by Anai Rhoads
What is a cervical cap?
A cervical cap is a barrier to prevent sperm from even reaching the cervix. It is a little rubber shaped "dome", that if used correctly with spermicide, can be 87% effective in preventing pregnancy. It is one of the few drug free birth control methods available for women currently on the market.
Where can I get a cervical cap?
You can only purchase a cervical cap through your doctor. He or she will have to examine you, to see what size you will need. Never attempt to invent something on your own, or use another woman's cervical cap thinking it will work the same for you. It comes in limited sizes, but only a specific size will fit a particular woman.
How do I use it?
Pour a small amount of spermicide into the cervical cap. Your doctor will have shown you how to insert it and place it over your cervix safely. Make sure to always follow the directions given to you. Improper use will put you at risk of becoming pregnant.
When do I use the cervical cap?
You may insert your cervical cap several hours before having intercourse with your partner. Make sure to remember to put the spermicide in before inserting it. It may be left in place for up to 48 hours, and does not need removing after each sexual encounter for those 48 hours.
Is the cervical cap safe?
You would think something as innocent as a "little dome" would not have much cause for concern, but unfortunately, as with anything, there may be cause for concern. The following is a list of things you need to know before making the decision to see your doctor about getting a cervical cap fitted.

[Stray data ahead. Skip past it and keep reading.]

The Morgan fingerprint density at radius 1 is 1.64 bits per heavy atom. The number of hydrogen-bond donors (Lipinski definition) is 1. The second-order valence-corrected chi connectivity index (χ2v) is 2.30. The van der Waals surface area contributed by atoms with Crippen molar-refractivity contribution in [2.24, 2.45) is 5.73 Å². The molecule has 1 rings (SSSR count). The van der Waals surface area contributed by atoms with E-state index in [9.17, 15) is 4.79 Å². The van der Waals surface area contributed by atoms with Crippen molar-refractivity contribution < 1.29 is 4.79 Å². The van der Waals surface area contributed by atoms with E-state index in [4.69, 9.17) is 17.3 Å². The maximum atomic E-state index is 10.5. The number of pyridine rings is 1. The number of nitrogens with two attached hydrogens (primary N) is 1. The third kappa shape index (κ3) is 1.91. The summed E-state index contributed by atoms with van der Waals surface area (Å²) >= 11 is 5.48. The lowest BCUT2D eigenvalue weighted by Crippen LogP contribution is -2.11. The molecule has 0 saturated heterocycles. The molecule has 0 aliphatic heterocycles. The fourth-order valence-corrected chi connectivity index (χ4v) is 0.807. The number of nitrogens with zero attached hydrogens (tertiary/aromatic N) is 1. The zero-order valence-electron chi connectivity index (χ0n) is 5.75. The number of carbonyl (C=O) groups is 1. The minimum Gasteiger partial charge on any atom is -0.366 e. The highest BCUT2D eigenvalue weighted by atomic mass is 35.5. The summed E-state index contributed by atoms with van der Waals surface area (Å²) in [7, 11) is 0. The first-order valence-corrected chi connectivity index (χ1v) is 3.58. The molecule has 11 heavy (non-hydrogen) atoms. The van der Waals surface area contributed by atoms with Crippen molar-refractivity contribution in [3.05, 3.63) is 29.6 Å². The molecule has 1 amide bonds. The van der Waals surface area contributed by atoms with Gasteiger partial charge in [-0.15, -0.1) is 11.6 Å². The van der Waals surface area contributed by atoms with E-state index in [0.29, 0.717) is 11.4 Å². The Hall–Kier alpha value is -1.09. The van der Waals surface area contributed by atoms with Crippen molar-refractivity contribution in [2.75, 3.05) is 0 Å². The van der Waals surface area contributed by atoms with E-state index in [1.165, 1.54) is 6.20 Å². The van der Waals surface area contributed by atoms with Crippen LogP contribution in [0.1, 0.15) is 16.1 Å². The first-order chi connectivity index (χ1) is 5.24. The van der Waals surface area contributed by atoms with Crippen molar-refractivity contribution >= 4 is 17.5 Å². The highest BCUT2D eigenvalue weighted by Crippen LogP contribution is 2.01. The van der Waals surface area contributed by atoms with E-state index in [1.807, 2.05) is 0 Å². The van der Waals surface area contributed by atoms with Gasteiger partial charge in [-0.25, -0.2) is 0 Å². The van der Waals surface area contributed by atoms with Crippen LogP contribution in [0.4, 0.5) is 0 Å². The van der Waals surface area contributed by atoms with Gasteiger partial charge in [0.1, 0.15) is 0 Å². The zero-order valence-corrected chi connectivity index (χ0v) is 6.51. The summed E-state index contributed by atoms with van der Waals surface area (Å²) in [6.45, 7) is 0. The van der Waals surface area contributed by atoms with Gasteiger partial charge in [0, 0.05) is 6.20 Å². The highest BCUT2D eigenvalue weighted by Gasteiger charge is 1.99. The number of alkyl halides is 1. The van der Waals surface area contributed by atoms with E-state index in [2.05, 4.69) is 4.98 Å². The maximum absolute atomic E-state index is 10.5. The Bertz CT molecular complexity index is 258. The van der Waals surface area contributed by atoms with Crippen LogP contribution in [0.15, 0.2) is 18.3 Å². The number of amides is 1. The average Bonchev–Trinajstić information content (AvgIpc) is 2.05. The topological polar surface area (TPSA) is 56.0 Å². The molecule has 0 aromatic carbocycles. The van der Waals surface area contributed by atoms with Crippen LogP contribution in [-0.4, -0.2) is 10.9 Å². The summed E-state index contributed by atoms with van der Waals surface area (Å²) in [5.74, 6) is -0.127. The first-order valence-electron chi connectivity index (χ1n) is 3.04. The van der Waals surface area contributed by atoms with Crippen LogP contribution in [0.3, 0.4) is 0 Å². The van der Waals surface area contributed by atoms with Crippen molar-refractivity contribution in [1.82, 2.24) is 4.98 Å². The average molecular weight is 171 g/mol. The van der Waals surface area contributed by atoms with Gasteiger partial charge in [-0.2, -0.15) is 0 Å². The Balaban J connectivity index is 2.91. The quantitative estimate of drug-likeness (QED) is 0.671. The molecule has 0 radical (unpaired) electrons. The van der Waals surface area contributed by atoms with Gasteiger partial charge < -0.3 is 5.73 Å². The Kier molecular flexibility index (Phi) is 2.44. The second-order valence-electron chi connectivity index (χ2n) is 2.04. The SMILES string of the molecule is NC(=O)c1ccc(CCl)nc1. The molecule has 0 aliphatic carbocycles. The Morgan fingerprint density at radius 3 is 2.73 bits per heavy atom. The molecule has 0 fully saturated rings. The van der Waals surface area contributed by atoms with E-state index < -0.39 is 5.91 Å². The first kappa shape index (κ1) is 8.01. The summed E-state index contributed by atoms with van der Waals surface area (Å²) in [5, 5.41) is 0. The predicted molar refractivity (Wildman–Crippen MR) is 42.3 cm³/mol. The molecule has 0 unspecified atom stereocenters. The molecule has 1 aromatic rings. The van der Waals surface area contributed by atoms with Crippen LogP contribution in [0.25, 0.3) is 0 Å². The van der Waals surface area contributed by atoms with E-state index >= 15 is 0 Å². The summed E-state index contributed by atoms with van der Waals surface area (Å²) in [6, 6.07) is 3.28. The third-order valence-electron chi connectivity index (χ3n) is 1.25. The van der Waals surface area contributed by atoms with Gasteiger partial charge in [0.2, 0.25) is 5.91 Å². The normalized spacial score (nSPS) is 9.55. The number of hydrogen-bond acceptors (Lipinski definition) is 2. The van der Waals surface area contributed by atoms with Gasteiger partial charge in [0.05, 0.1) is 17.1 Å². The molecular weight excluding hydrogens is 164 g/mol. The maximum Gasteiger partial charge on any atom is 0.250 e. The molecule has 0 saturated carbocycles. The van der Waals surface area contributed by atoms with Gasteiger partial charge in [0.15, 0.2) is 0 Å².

- You may have an allergic reaction to the spermicide
- You may have an allergic reaction to the latex
- You will need frequent doctor's visits to check for abnormal cells that may occur from use of this cap. (You will be asked to come in for pap smears).
- If you have a history of toxic shock from tampons (for example), you will not be able to use the cervical cap.
- There is always a chance that the cervical cap may become dislodged, giving way for possible conception.
Call your doctor right away if you experience any rashes, soreness, or itchy discharge that is strong in odor.
Anai Rhoads is a medical and political researcher/writer with a particular interest in the sanctions on Iraq and the wider effect of racism's influence in the Middle East. A vegan since 2000, she is a dedicated supporter of activities which promote animal and human rights. Originally from Greece, she now resides in Virginia, USA with her husband and their two dogs, Bijou and Eva..
Copyright © Anai Rhoads. Permission to publish granted to Pregnancy.org, LLC.